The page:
Man’s Best Friend

Man’s best friend is a quaint saying. But there’s a lot of truth in that statement for Lauren and Sheba.

Sheba is a six-year-old Labrador Retriever. Sheba is also Lauren Berglund’s guide dog. Lauren was born with significant vision loss due to a genetic condition and one month after graduating from high school, Lauren was matched with Sheba, her first guide dog.

“Not only has Sheba been my guide dog for years, she has been and always will be my best friend,” Lauren says. “Having her by my side every day for almost four years, I’m sure one can imagine just how close we are. Sheba means the absolute world to me.

“There are days that the only reason I get out of bed or smile are because of her.”

So when Sheba was admitted to the Lloyd Veterinary Medical Center in Iowa State University’s College of Veterinary Medicine, Lauren was understandably concerned.

Sheba came to Iowa State’s small animal hospital due to continued bleeding after a dental procedure at her local veterinarian. After a physical exam, it was determined Sheba should be hospitalized for additional testing. Sheba’s condition worsened when she collapsed in the ICU after going for a short walk.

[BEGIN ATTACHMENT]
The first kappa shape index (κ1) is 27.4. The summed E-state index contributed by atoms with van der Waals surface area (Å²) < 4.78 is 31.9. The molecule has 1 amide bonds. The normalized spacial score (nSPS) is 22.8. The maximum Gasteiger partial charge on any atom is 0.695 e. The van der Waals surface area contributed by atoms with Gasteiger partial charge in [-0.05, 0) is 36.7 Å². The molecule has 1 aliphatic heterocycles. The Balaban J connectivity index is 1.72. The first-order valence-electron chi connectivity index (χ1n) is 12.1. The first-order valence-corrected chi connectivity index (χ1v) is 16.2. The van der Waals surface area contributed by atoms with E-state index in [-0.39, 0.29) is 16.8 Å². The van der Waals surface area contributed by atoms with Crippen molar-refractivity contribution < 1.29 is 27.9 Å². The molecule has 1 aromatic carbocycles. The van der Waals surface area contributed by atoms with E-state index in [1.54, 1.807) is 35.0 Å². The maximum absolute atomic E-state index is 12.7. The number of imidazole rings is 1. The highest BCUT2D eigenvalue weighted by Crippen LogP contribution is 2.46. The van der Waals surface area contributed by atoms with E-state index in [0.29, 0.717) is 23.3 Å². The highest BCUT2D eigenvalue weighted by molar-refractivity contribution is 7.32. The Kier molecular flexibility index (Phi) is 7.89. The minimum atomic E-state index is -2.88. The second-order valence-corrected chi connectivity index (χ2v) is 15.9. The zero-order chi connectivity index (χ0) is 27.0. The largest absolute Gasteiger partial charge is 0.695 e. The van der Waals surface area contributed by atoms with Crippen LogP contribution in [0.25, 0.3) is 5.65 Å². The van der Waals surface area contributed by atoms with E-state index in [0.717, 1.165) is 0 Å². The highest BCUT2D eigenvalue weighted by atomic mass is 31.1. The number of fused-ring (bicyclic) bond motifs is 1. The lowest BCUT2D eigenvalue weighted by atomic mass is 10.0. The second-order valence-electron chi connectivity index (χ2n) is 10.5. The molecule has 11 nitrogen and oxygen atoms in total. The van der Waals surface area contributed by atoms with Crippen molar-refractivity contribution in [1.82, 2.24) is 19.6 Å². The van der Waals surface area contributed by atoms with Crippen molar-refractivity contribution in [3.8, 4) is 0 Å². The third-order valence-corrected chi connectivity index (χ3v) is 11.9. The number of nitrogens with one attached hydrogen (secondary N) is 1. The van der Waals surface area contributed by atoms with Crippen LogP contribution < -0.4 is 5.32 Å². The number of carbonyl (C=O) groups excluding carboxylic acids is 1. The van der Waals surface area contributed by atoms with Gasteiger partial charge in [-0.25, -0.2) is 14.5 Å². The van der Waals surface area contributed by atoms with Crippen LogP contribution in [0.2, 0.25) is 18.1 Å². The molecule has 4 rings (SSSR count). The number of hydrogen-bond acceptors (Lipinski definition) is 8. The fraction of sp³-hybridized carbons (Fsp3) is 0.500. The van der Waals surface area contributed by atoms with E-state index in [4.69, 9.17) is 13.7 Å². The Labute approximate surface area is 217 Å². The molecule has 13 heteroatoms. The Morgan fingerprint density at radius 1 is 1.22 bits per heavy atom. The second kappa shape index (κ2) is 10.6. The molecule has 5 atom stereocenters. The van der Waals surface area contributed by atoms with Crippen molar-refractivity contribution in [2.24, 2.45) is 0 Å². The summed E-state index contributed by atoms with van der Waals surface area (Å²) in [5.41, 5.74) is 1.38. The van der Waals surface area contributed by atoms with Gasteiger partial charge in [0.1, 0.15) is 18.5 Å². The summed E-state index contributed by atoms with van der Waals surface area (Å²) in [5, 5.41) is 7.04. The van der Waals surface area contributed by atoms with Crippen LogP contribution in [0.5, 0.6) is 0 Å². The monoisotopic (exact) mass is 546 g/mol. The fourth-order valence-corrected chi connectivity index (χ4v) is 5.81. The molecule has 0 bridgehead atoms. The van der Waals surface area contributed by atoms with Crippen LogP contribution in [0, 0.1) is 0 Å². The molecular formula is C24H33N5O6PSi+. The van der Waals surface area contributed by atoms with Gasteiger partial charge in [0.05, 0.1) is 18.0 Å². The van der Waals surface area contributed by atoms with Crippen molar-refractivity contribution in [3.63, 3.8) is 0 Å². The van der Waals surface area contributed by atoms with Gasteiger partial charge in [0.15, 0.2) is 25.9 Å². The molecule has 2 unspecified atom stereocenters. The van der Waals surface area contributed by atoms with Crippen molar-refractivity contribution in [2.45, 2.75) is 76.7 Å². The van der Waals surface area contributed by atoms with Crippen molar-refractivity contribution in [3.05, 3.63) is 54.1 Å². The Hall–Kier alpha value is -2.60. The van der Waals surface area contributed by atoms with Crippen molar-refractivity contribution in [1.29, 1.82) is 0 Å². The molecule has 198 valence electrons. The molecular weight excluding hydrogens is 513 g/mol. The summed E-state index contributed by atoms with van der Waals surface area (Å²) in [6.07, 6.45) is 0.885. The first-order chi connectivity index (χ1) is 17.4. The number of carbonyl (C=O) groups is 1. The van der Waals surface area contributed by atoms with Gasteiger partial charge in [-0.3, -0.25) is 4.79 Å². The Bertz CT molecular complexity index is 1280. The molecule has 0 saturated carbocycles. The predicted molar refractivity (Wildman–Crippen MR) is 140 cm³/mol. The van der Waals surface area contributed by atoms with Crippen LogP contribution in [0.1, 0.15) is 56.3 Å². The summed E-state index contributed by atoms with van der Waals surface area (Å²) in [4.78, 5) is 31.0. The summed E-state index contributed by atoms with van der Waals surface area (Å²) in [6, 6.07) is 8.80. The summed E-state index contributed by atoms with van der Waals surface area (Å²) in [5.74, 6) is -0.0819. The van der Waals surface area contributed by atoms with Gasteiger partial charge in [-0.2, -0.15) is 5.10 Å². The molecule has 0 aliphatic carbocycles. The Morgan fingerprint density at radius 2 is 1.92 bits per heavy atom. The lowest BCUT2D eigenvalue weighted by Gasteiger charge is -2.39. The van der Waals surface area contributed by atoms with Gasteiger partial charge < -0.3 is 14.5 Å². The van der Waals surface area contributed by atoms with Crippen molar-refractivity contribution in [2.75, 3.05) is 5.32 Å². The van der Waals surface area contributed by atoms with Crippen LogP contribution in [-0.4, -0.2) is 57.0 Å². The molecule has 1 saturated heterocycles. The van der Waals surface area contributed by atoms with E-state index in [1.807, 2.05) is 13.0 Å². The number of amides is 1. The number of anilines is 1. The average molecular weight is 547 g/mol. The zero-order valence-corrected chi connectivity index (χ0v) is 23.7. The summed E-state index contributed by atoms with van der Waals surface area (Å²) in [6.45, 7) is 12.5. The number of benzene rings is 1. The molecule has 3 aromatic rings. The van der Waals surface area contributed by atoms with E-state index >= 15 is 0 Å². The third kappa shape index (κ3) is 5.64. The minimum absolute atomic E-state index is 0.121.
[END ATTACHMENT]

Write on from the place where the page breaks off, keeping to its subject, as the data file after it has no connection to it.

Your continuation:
Lauren wanted the best for Sheba but finances are a stretch for the Iowa State student who is a senior child, adult and family services major on campus. Because of the nature of the case, Iowa State veterinarians suggested Lauren apply for the ISU Iron Dog Fund.

“I was extremely concerned about my ability to pay for Sheba’s care,” Lauren said. “I was so worried about having to make decisions for her care based on cost and not what was best for her.”

The Iron Dog Fund supports animals hospitalized in the Lloyd Veterinary Medical Center (LVMC) to help pet owners afford curative treatment options when available. Through the efforts of Dr. Elizabeth Soler, a small animal intern at the LVMC, a portion of Sheba’s treatments were covered by the Iron Dog Fund.

“Now Sheba was able to get the absolute best care regardless of my ability to pay,” Lauren said. “To me, this meant the world as I would have been devastated had I not been able to help Sheba after all she has done for me.”

Sheba has recovered although after her hospital stay and diagnosis for hemophilia, Lauren decided it was best to retire Sheba from being a guide dog but keep her as a pet and best friend.

“I cannot thank all the students, staff and doctors ICU at the small animal hospital for going above and beyond and all the amazing care they provided to Sheba during her stay,” Lauren said. “When I was reunited with Sheba, her little kisses and tail wags meant so much in that moment.

“I cannot imagine going on without her and am eternally grateful for the care she received at Iowa State that allowed her to still be with me today.”